A few years ago I knew a student who cycled 12 miles to a Lincolnshire college. There was little in the way of public transport for him to use, so he would have been much better supported in other ways. He came from a poor family with limited access to resources, so buying the materials required for his course was his main problem. He did not have transport problems; he was prepared to get on his bike, starting at 7.30 in the morning and cycling home at night.
We cannot pretend that transport support would be the panacea for all issues regarding further education. I agree with the noble Baroness, Lady Sharp, that transport is an important feature, which is why we are making constructive proposals, but the noble Baroness, Lady Blatch, hinted at the point that it is not clear whether the amendment would take the place of existing provision for students under the age of 16.
There is a statutory entitlement for such students to be provided with transport. I assure the House that we recognise the obligations of ensuring that such provision also obtains for post-14 students on the new courses who are not attending school but who go to a place of work or training and which may meet the same requirements of being more than three miles from their home. We shall ensure that they get the same support as if they were attending school.
We want to ensure that additional help is given to students in the 16 to 19 group. The noble Baroness, Lady Sharp, will recognise that the amendment has an unlimited dimension, which makes it impossible to quantify and I shudder to think of the resources that it would require. We intend to develop additional opportunities for support for students in further education in the 16 to 19 group.
Clause 193 and Schedule 19 are designed to ensure that the needs of students of sixth-form age in further education are met effectively. They require LEAs, colleges and others to work together on developing local policies and delivery. Both have learner support funding to help with this. Clause 193 and Schedule 19 were developed to get LEAs and colleges to work together in developing more effective arrangements where their interests overlap. That is where the independent research recommends that we concentrate our efforts. The research has also shown that a key problem for students has been the lack of information about transport support and services available in their area, and we intend to improve the quality of information provided.
In addition, there will be a duty on the LEA to ensure that the provision or support as set out in the statement is actually provided. Most importantly, the schedule will help to ensure that no student is prevented from following further education because he or she cannot access or afford transport. Students have an element of choice in the courses that they follow and the institution that they attend—a point referred to by the noble Lord, Lord Lucas, in terms of whether they might necessarily go to the nearest college when the appropriate course might be at a more distant institution. Students are supported, where necessary, in travelling to courses beyond their local area. LEAs take account of the costs involved and any alternatives, such as residential provision or other modes of transport where these would be more effective.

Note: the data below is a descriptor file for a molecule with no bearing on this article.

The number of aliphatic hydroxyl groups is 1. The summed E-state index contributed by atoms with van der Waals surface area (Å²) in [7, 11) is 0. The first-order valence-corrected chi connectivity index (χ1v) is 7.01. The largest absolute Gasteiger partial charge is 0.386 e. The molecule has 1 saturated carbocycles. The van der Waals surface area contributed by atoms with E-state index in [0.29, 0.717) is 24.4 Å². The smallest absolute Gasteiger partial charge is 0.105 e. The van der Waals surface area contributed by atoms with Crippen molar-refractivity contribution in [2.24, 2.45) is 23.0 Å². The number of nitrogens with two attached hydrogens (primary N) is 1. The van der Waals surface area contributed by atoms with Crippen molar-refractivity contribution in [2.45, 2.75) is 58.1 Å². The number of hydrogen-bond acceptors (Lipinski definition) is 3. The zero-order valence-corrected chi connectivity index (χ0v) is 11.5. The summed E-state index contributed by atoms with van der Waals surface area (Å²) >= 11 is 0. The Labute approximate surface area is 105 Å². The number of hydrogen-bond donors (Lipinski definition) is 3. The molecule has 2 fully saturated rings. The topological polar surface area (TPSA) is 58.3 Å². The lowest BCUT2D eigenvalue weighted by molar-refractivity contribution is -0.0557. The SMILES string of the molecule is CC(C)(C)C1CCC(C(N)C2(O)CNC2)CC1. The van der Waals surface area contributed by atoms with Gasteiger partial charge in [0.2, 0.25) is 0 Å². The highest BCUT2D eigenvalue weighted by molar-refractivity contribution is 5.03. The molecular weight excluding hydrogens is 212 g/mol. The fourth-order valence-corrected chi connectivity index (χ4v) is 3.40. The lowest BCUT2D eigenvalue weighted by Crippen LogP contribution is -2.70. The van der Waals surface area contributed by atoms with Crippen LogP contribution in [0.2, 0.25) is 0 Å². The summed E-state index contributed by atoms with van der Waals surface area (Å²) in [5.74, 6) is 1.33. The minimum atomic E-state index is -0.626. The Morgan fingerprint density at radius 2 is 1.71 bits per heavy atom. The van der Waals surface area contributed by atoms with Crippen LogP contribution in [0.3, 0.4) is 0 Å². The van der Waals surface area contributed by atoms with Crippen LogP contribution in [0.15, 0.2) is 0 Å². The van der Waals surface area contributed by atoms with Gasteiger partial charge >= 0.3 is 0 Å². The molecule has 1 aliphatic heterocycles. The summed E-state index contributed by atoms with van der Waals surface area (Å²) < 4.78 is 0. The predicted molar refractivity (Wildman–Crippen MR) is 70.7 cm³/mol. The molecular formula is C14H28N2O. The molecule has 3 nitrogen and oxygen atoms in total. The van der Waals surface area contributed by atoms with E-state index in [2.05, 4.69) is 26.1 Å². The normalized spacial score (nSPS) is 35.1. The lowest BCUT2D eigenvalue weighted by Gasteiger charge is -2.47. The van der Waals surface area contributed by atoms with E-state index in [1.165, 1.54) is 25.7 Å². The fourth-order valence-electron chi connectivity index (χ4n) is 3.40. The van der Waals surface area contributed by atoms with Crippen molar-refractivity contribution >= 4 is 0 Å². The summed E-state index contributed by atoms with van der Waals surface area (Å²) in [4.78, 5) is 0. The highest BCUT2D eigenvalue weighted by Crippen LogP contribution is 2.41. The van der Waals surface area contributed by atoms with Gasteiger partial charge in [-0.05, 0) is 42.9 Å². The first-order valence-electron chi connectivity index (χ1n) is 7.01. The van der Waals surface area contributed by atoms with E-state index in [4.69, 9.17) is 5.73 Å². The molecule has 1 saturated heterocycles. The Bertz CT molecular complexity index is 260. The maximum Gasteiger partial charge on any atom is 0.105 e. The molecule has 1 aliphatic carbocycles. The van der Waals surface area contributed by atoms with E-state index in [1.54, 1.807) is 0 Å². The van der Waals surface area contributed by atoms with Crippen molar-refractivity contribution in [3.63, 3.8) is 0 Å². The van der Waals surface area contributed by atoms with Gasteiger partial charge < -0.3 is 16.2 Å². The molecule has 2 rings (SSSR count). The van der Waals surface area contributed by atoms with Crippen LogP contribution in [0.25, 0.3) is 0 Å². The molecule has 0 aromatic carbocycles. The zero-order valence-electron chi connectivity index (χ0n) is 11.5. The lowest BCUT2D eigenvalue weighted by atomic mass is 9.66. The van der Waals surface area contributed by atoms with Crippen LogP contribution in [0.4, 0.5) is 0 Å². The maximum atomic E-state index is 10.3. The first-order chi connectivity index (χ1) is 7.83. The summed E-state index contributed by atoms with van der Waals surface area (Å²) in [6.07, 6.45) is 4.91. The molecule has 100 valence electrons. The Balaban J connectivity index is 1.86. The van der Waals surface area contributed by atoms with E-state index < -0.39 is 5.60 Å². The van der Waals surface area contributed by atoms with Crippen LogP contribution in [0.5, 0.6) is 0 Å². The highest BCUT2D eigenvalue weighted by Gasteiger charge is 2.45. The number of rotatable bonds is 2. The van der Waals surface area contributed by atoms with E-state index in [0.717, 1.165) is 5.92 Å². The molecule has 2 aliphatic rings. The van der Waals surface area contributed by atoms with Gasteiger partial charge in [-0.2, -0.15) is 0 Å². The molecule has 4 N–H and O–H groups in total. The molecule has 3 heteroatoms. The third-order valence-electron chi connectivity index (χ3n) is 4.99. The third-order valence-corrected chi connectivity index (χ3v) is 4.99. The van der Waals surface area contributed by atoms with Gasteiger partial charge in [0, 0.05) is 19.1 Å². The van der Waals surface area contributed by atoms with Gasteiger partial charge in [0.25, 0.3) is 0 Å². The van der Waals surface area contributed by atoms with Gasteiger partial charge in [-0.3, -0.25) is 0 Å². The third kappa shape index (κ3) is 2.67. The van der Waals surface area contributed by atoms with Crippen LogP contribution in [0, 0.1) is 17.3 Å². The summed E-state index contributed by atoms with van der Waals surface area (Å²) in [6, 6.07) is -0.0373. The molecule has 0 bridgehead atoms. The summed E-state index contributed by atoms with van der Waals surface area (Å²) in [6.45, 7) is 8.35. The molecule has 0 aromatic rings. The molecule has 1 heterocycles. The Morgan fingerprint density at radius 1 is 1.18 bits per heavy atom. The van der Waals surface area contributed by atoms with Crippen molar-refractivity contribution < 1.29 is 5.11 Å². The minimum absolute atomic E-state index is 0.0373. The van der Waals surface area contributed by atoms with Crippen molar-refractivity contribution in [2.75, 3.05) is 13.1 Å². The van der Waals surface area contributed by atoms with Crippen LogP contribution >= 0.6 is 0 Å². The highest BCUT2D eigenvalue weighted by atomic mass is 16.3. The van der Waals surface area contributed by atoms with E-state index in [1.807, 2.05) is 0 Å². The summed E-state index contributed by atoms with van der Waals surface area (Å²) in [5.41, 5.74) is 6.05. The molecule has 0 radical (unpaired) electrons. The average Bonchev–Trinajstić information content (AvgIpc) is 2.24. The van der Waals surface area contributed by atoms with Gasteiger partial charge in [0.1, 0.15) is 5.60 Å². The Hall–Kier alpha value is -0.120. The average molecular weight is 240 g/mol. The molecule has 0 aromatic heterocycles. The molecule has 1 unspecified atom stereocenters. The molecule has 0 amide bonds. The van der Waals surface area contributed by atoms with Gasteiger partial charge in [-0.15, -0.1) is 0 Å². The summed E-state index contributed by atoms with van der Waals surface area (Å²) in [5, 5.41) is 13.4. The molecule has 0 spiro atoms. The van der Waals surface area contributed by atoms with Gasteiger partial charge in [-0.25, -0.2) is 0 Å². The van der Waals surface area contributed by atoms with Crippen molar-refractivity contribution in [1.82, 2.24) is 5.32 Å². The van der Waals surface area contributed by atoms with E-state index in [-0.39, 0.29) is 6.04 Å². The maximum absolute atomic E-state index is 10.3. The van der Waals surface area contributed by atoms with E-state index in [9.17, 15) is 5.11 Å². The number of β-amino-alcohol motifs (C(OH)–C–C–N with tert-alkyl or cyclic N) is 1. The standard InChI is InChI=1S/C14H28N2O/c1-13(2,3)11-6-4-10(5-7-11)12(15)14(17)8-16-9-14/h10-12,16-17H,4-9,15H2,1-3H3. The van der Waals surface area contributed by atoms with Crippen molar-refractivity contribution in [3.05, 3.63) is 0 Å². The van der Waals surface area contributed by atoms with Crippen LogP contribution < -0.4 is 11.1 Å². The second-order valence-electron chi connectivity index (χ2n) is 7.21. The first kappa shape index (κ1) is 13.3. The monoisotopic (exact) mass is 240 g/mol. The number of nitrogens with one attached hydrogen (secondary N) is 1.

The overall effects of these requirements would be considerably to strengthen the obligation on LEAs in respect of transport for 16 to 19 year-olds. If a further education transport policy was completely ineffectual, the Secretary of State could use her powers of direction.
Most transport support for students over 19 is provided by learning and skills council funded colleges and by other institutions, rather than by LEAs. So we have to address ourselves more widely than issues relating to LEAs.
We are currently reviewing arrangements for funding adult learners. The review will include transport as part of the range of support available for adults in a variety of learning contexts. We shall consider whether and what changes are necessary to transport arrangements for adults when this work is completed. We should not wish to change arrangements in a piecemeal fashion.
I can give the noble Baroness, Lady Sharp, an assurance that we are mindful of the needs of older students. She is right to refer to them in her amendment. However, she will recognise that the way in which the amendment is drafted lays an unconfined obligation on the Government of staggering proportions in terms of public cost.
I hope that my response will satisfy the noble Baroness, Lady Sharp. The amendment, depending on how it is intended to operate, would either create financial commitments and confusion of responsibilities for students of 19 and over, or a duplication of requirements and confusion for students between 15 and 19, and it is not compatible with the work that is currently in progress for reviewing student support for older students.
I can assure the noble Baroness that we shall continue to monitor the effects of arrangements for students of all ages. It is not that we are not very much seized of the fact that transport is an important dimension on restricting access to further education and of the fact that it needs to be tackled. But this amendment goes further than we are able to accept. I hope that the noble Baroness will recognise the objectives that we have in common, and the fact that the Government are following a strategy which will improve the position, and that she will feel able to withdraw the amendment.
My Lords, I thank the Minister for his reply. I must say that it was quite tempting to press the amendment and to see whether we were in fact keeping a House. However, I think that many of us would like to see the back of the Bill rather than to pursue it again tomorrow.